Posted on April 16, 2024

Unpacking a DBOM Contract: A User-Friendly Guide

GCL will be delivered using a Design-Build-Operate-Maintain (DBOM) contract. This approach streamlines the project by combining design, construction, and ongoing maintenance under a single contractor. As we prepare for the next phase of the project, this page will help explain how a DBOM works.

How a DBOM Contract Works

Imagine you need a brand-new public park and want to see it constructed and opened as soon as possible. A DBOM contract is like hiring a one-stop shop to handle everything. Here’s how it works:

  • All in One: A single representative/entity assigned to take care of the entire project life cycle. They design, build, operate (run) the park, and maintain the project.
  • Think “Turnkey” Project: The representative/entity is responsible for delivering the finished park, ready for you to use, just like buying something “turnkey” – everything is included.

A breakdown of a DBOM example

1. Design: The representative/entity’s designer prepares engineering plans for the park, based on the owner’s needs and budget.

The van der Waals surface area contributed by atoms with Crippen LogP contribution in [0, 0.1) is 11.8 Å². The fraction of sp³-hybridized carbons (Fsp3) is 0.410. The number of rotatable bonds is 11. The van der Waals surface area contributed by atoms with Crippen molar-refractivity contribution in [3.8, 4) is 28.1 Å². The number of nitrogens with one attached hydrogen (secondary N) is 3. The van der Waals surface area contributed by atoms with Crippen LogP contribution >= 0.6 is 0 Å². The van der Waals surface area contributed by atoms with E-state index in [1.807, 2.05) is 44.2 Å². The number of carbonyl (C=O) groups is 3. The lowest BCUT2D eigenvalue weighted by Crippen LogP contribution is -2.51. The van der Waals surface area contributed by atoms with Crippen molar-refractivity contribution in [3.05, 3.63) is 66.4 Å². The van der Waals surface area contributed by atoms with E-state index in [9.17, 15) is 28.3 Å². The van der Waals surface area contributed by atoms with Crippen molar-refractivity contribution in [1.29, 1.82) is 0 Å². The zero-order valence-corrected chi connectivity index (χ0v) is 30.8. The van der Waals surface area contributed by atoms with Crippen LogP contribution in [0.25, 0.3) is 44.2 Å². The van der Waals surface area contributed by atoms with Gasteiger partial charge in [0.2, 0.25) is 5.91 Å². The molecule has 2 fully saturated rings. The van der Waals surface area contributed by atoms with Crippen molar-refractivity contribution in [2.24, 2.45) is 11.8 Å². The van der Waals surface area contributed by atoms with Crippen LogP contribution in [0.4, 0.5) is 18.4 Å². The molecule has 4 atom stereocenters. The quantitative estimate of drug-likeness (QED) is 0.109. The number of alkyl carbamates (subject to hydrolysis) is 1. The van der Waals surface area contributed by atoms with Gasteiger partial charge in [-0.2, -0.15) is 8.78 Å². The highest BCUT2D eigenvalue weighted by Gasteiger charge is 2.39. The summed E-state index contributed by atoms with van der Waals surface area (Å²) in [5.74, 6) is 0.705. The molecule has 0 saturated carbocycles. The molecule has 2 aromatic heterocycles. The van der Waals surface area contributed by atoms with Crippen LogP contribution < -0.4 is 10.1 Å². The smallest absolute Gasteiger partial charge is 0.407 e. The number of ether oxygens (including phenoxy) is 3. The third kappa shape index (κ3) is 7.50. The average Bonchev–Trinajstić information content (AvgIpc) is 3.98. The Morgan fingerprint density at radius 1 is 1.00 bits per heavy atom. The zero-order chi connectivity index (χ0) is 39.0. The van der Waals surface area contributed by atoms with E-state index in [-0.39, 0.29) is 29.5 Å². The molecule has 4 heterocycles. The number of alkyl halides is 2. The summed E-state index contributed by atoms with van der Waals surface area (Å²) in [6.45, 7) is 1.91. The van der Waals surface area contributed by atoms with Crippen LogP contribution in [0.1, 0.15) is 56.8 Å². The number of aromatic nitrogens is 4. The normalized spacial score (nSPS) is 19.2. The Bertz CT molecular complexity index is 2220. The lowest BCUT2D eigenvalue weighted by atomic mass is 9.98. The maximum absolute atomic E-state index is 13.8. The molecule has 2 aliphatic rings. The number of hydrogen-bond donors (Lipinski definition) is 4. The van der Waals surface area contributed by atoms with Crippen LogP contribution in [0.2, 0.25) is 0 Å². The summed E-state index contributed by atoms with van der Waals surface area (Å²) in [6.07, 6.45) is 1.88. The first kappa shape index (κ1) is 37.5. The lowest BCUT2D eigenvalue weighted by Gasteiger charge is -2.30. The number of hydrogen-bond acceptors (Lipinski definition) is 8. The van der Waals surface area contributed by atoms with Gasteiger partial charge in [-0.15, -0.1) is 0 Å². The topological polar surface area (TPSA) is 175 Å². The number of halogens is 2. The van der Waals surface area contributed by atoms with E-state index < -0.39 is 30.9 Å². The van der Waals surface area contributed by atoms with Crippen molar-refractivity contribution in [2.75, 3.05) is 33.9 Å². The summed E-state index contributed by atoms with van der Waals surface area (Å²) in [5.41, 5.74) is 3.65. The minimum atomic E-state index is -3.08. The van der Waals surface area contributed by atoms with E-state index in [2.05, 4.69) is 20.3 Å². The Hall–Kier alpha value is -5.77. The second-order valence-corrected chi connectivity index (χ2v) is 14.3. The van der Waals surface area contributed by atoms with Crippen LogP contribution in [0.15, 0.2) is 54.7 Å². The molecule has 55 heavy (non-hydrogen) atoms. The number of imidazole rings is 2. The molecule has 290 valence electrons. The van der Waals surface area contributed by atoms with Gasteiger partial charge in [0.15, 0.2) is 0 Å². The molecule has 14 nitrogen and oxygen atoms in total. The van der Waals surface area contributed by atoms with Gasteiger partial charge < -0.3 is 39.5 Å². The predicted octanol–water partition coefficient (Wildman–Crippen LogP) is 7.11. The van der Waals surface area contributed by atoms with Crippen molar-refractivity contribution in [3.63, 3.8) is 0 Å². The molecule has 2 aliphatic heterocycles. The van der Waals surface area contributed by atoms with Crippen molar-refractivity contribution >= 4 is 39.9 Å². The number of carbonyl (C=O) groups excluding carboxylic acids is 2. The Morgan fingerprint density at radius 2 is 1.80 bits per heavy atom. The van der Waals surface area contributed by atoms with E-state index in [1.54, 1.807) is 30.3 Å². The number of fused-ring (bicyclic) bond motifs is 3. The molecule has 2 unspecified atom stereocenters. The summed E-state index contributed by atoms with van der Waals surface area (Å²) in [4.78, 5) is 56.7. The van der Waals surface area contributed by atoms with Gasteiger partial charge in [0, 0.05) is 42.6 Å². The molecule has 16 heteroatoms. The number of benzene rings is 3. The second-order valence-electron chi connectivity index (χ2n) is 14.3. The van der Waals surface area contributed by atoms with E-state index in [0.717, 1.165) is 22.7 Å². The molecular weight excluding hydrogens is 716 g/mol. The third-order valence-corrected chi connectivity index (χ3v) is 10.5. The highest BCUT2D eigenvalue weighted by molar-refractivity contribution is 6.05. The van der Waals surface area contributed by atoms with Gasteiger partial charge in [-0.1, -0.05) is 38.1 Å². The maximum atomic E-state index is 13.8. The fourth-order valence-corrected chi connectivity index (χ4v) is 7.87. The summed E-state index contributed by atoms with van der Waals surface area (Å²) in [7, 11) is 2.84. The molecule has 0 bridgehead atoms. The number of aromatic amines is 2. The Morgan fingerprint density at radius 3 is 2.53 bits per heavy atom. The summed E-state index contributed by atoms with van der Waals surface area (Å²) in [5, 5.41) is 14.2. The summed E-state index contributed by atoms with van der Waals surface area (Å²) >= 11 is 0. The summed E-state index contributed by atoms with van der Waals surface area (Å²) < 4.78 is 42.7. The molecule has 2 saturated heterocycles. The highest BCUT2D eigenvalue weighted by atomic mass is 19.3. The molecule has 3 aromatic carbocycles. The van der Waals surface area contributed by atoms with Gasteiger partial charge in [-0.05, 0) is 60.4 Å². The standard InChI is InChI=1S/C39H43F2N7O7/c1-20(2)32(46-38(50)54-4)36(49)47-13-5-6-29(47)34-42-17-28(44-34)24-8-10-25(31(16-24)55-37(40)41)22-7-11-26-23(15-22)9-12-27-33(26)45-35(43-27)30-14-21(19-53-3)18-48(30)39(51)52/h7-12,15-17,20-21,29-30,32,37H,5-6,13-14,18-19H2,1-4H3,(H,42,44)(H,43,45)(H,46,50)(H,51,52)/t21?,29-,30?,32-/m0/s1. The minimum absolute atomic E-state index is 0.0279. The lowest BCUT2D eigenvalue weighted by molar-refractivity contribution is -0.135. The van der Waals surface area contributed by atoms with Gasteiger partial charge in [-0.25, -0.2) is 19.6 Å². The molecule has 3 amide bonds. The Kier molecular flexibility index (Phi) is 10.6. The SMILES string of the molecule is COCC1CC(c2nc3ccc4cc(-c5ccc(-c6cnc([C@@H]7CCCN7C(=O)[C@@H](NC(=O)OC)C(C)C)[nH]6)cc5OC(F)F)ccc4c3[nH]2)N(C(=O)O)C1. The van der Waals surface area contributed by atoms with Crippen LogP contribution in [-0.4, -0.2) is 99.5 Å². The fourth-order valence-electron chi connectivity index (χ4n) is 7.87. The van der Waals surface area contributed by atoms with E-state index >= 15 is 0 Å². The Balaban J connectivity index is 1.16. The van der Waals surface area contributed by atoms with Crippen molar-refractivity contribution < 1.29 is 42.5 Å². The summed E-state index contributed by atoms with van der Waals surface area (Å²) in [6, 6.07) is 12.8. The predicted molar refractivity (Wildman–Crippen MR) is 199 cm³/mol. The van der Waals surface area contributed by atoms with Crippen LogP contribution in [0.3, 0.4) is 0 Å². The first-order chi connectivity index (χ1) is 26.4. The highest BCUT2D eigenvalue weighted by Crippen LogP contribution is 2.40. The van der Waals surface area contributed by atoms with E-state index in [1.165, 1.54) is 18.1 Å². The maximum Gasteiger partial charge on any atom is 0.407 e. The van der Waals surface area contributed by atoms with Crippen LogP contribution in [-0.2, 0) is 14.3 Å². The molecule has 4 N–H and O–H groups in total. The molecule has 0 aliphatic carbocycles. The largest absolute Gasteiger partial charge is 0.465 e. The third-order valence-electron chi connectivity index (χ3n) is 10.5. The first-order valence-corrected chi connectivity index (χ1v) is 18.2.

2. Build: The representative/entity manages construction, ensuring everything meets safety and quality standards.

3. Operate: Once built, the representative/entity runs the park, making sure it’s open, clean, and functioning properly.

4. Maintain: The representative/entity keeps the park in good shape through regular upkeep and repairs.

DBOM Benefits

  • Faster Completion: Having one DBOM representative/entity, that can handle everything, can streamline the process and lead to a quicker finished product.
  • Expertise: The representative/entity brings design, construction, and maintenance knowledge to the table.
  • Risk Transfer: The representative/entity takes on some of the risk for cost overruns or delays during construction so that it can manage them more efficiently than the owner.

Final Thoughts

  • Proposer Selection: Choosing a qualified and experienced Design-Build-Operate-Maintain team is crucial for a successful project. Curious to learn more about the DBOM model? Read more on the FHWA website.